Now that you're separated or divorced, how’s life going as a single parent? I know, I know. No red carpets rolled out and no spotlights here, pal. But I guess you’ll get used to it. So while you’re trying to be phenomenal at multi-tasking big time, let’s take a look at five types of people who appear on Planet-Single-Parent to make your life more challenging than it already is – sometimes under the guise of "helping" you. Brace yourselves for the Famous Five who are visible only to the discerning single parent's eye.
1. The Big Spenders. Here you are, living on a single income and some grudging child support and what does your ex-spouse think? That laser-sharp vision when you walk into the courtroom scans your clothes, hair, demeanor, make-up, you name it. Verdict? "My ex is enjoying life spending my money on him/herself rather than my children!" Seriously, single parents scour discount or second-hand shops for great deals and their ex-spouse thinks we're shopping at Saks Fifth Avenue! Having a laptop or a family vacation are luxuries bought by months or even years of being frugal. Single parents are rarely better off than their co-parents who see the kids every other weekend, but the suspicious ex wants to scrutinize every purchase to prove that we are secretly rich.
2. The Sniffers. If you’ve bought something new, chances are they will sniff it out. No room is off-limits, and they will snoop in your refrigerator and kitchen cupboards. Their point is that since you are always running short of cash you have no business stocking-up stuff in your house. No matter that you buy stuff only when your salary is deposited in your account and that you spend the rest of the month pinching pennies.
3. The Love Gurus. "Oh, everyone needs a mate, daaahling!" they say, smile plastered all over their face with that look that says they're assessing your potential as Marriage Material. "Just because your first marriage failed doesn't mean you have to be single forever! My friend's cousin's uncle married a single parent, just like you, coincidentally." One valuable tip for handling a Love Guru is to nod your head and practice a fake smile – and always have a work or child-related event when they try to set you up with their aunt's cousin's friend's boss. The same goes for all those who can’t seem to understand what you do for sex – and are rude enough to ask about it.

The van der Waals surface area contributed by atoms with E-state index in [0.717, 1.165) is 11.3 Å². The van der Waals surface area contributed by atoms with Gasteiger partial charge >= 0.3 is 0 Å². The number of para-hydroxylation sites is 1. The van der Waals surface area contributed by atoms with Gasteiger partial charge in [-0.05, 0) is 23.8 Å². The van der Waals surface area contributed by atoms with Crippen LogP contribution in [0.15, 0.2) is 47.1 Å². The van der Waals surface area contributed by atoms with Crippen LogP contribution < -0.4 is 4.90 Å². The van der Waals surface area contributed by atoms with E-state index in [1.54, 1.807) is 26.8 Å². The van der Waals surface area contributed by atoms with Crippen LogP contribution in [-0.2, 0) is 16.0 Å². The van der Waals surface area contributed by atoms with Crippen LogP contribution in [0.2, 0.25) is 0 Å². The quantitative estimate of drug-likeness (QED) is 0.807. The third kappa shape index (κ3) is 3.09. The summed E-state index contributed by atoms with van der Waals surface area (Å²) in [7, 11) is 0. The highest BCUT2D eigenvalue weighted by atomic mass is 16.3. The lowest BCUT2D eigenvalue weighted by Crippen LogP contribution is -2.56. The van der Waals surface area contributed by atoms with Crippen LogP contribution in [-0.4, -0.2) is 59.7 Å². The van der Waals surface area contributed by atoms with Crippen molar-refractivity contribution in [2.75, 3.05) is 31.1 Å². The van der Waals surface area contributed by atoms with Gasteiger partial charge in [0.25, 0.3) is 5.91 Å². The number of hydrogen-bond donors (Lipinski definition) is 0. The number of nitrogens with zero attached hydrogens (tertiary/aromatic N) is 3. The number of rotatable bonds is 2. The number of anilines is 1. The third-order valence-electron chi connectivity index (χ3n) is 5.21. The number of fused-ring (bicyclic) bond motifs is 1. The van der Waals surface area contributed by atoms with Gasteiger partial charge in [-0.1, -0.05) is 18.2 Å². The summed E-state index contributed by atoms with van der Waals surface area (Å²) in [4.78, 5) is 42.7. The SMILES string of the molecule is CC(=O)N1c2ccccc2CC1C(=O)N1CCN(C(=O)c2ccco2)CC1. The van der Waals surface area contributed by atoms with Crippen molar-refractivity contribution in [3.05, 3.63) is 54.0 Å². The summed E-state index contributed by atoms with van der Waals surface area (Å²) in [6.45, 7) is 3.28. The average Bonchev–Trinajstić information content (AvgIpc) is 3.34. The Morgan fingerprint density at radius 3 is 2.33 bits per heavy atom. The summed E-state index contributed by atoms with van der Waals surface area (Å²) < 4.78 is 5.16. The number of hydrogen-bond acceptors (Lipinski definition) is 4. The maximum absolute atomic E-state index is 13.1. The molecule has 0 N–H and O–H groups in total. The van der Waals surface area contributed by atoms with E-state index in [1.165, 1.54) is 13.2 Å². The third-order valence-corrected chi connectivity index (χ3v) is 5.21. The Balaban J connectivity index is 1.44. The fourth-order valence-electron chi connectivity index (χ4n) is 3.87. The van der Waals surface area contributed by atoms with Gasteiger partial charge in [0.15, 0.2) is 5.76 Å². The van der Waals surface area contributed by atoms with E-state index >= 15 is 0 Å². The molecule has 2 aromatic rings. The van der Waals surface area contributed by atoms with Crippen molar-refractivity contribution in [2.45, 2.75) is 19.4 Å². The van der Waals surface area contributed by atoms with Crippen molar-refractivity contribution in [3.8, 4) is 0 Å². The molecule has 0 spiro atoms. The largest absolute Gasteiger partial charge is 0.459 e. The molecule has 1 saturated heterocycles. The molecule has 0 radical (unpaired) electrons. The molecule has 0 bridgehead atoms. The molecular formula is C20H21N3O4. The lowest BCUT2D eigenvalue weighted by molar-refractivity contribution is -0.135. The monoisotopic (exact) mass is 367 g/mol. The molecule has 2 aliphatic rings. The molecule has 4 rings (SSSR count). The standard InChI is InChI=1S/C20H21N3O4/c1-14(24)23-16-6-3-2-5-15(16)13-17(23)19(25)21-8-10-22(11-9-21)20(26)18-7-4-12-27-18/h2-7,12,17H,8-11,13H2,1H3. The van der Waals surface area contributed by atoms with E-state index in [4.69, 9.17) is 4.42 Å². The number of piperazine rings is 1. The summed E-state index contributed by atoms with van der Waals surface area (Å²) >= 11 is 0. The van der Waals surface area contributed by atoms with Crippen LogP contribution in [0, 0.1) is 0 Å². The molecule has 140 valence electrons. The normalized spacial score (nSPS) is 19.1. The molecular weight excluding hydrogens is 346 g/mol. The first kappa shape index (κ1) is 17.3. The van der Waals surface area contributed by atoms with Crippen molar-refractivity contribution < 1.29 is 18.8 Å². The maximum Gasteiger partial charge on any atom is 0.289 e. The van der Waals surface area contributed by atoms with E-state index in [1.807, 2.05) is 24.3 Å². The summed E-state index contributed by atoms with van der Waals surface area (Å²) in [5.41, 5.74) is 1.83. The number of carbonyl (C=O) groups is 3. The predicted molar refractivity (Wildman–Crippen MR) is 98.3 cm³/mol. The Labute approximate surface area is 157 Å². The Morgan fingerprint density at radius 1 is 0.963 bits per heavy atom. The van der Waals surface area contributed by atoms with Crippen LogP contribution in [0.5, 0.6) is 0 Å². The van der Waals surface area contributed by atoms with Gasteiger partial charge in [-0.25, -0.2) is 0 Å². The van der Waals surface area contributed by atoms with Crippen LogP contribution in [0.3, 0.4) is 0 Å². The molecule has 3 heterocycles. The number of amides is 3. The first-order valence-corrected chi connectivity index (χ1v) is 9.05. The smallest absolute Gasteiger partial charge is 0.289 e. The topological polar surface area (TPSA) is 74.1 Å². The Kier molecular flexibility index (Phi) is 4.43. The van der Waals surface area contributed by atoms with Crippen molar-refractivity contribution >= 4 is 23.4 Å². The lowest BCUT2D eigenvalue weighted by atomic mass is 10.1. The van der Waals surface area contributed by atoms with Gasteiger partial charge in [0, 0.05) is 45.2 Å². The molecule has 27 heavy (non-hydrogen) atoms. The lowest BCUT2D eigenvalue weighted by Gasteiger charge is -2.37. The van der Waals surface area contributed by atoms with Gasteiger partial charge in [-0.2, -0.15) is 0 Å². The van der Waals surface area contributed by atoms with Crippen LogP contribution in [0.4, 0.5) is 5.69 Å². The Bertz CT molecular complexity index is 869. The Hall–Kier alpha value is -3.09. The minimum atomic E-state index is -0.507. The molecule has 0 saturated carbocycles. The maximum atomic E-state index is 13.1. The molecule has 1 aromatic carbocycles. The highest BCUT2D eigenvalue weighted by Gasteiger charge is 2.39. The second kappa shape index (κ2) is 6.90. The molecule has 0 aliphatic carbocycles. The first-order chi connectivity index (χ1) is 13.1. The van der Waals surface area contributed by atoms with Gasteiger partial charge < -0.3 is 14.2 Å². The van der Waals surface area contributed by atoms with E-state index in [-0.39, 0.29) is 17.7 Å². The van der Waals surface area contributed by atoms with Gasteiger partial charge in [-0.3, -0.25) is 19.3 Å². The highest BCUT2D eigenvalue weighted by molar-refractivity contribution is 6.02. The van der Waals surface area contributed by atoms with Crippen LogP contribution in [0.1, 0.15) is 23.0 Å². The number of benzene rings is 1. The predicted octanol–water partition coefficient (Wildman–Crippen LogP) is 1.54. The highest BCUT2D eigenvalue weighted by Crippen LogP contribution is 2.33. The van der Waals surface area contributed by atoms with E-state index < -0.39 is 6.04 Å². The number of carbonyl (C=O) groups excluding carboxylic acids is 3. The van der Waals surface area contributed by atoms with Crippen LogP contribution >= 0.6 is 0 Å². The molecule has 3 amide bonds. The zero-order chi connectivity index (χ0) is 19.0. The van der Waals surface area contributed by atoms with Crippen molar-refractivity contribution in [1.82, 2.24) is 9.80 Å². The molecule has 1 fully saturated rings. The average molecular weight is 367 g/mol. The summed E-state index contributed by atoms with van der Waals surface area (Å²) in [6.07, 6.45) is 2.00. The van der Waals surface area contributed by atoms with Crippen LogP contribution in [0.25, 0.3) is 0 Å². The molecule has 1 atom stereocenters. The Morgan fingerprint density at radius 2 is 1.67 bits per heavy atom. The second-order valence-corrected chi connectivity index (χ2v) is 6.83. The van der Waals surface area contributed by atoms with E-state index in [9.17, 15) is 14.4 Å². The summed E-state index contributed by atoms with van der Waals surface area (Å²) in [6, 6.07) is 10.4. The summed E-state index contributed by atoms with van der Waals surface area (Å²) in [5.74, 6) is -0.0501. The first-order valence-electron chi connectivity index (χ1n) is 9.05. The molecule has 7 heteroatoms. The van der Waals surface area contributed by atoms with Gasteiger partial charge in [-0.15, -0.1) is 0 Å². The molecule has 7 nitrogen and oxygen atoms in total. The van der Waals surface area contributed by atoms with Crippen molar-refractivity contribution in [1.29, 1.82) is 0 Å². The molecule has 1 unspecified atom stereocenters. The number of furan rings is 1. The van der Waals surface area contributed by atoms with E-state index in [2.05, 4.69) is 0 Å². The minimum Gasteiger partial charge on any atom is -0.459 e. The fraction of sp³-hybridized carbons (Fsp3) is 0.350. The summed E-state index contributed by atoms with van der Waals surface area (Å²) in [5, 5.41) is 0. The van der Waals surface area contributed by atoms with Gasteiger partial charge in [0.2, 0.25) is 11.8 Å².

4. The Fade Outs. Here one minute and gone the next. These blink-and-you’ll-miss-them types are frequent fixtures in the life of a single parent. They pose as your friend but disappear when you need them to babysit, for instance. Heaven forbid that you talk to their partners: they'll treat you like you're trying to steal their spouse, because all single parents must be looking desperately for new partner to replace the one they "lost," after all. They give you the cold shoulder at family get-togethers – suddenly, you find that you are invisible. Get used to it. Your invisible cloak, I mean. Master the act of disappearing by preparing a list of how busy you are and change the game.
5. The Career Fairers. And then there are those who think that, when you're not with the kids, you should focus on your career and devote yourself to official duties. You see, according to them, a personal life where you enjoy hobbies and dinner with friends is for couples. For single parents, life ought to be about your job and your children. Period. If you don't have a job, go get one (any job will do); if you have a job, ask for a raise; change to a new career path because you’re not doing well enough in your chosen career. Conversations always end with a disappointed look on their face and you feeling as though you’ve just been questioned by the FBI.
Now that you have the list of personality types you should avoid as a single parent, you can slot some of your "friends" and acquaintances into one of these compartments and disregard their advice and prying. Instead, try to enjoy being a single parent. It’s fun, mostly, at times. Oh forget it. Just be.
Angelica Tara juggles the duties (and fun) of being a single mother of a vivacious six-year-old girl and copywriter in an ad agency with a liberal dose of cooking thrown in. "This article was written while playing Criminal Case on Facebook, spilling tea, and finding my phone to be perpetually low on battery," she says. www.angelicatara.blogspot.inBack To Top